Benjamin Parker is not a member of what might be termed the ceremonial group of Omaha. He is a leader of the hand game and the writer attended a game held under his general direction. More than fifty Omaha were present and a majority took part in the game. At a subsequent time Parker recorded ten songs of this game, one being a song that he recorded for Miss Fletcher. He said the song is in common use at the present time and that "everybody knows it." The two versions differ only in a few bytones that are included in the early transcription. These are of no melodic importance and might occur in the singing of any song. The same words are now in use but Miss Fletcher presented the translation as "Little stone, what are you making?" while Parker translated the words as "Little stone, what do you want?" Parker described the origin of the game, saying it began as a contest of magic power but that the modern form is simply a game of skill. He recorded the only "obligatory song," with the words "Wakonda, our father, gave this to us." This was sung at the game attended by the writer and was followed by "songs of play." Other game songs recorded by Parker were very old. He related a legend of a "miracle boy," and recorded the song that is sung with the legend, he also told a story for children, containing two songs, the second having the words "I am muskrat, crying, somebody has taken my tail away." His recordings were twenty-two in number, this being the largest number recorded by an Omaha and including songs of the Tokalo and Haethuska, old societies described by Miss Fletcher. He recognized a scalp dance song presented by Miss Fletcher and recorded a different song of the same class. From this observation it appears that songs in use by many people are being accurately preserved, and that the old men have a clear memory of the history and early connection of the old songs.
An interesting group of songs recorded by Parker comprised five songs connected with the first World War. One was an old Haethuska song with modern words, and two were melodies composed after the return of the Omaha soldiers. It is interesting to note they did not "sing for the safety of the soldiers," as the Pawnee did during that war, also that Parker did not recall the use of magic in connection with the implements of the hand game, a custom related among the Choctaw. Mattie Merrick White Parker recognized a song that she recorded for Miss Fletcher, and her description of the song indicates it is the same. She said that she recorded for Miss Fletcher and Mr. La Flesche, that the recording was done at the home of Rosalie Farley, a sister of Mr. La Flesche living in Bancroft, and that "it must have been in 1890." She has not sung the song since that day, as she felt that she had given the song to them. The song belonged to her husband as a member of a certain sacred society, and he gave her the right to sing it because she shared with him a certain experience in a terrific storm, on the open prairie. She related the experience and described her husband's action, after which "the clouds broke as if cut with a knife and passed around us." Renewing these memories made her so sad that the questioning was not continued.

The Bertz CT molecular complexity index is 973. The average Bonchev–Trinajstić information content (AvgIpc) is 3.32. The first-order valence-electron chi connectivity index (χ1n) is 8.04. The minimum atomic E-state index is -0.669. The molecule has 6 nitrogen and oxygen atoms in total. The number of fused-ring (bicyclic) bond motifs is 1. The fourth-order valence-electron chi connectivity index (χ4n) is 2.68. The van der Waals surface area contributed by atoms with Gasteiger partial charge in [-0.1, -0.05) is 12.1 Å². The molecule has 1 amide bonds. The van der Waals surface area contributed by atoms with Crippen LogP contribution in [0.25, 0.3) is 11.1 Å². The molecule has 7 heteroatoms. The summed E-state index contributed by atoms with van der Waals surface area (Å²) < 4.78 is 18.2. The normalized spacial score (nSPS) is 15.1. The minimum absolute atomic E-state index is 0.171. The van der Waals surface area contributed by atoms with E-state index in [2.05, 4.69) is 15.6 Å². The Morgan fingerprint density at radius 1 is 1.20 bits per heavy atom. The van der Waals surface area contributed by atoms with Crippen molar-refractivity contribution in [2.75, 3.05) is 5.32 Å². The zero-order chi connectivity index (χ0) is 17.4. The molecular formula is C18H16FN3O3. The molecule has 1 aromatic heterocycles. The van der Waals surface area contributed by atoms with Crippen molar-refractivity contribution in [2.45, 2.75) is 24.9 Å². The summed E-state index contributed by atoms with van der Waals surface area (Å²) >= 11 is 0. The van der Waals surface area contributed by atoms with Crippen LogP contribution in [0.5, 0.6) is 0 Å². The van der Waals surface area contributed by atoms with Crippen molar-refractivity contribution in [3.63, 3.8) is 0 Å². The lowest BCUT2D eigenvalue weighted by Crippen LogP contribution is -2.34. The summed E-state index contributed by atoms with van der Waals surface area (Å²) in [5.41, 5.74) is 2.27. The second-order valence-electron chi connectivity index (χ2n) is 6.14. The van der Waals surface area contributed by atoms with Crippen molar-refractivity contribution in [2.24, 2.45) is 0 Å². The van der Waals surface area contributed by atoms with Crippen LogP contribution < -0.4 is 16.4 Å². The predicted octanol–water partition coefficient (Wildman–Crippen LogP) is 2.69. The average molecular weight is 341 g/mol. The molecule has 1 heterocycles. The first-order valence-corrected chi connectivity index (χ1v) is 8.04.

Four valuable old songs were recorded by Mattie Parker. One was a song that was sung when she underwent tattooing, in the ceremony described by Cline; another was a song given to her husband by a grizzly bear, this bear being the smallest of six that appeared to him in a dream; and another was a song that she composed about her dead brothers, who appeared to her in a dream. She said that she might sing this at a gathering and give a present, or someone else might sing it and she would give a present to the singers or to anyone she desired. In her eighty-ninth year, Mrs. Parker still "walks where she wants to go."
The custom of composing songs in honor of individuals is still observed by the Omaha. When John G. Miller returned from the first World War, his father composed both the words and melody of a song concerning one of his experiences. His father also gave him a name meaning Loud Thunder which occurs in the song. Miller does not sing this song himself and requested that it be recorded by his friend Robert Dale. When it is sung at a gathering, Miller rises, dances and gives presents.
Among the Omaha, as in other tribes, the opportunity for securing records and descriptions of old songs is rapidly disappearing but traditions still remain, with customs pertaining to tribal music.
RED WING, MINNESOTA
1966 - Sign in front of the Omaha Baha'i Center
Robert Big Elk was born in Macy, Nebraska and is of Omaha and Lakota/Dakota descent. He attended the Institute of American Indian Arts in Santa Fe, New Mexico from 1963 to 1968. He studied under the renowned Hopi potter, Otellie Loloma, who taught him Indian traditional techniques and designs. He was a student at the University of Colorado
"I have always felt that I could make a most profound contribution to high standards of the art of pottery by synthesizing the beauty of design and cultural expressions of the many diverse and indigenous peoples. To this end I have spent much of my professional career visiting and researching the pottery and arts of tribes in the Southwest, the Plains, the Northeast, the Northwest and in California. Sitting beside the potters, carvers, painters and sculptors of these diverse tribes, I have learned new techniques that are often ancient techniques and have absorbed an appreciation of the cultural and artistic expression of many indigenous peoples." - Robert Big Elk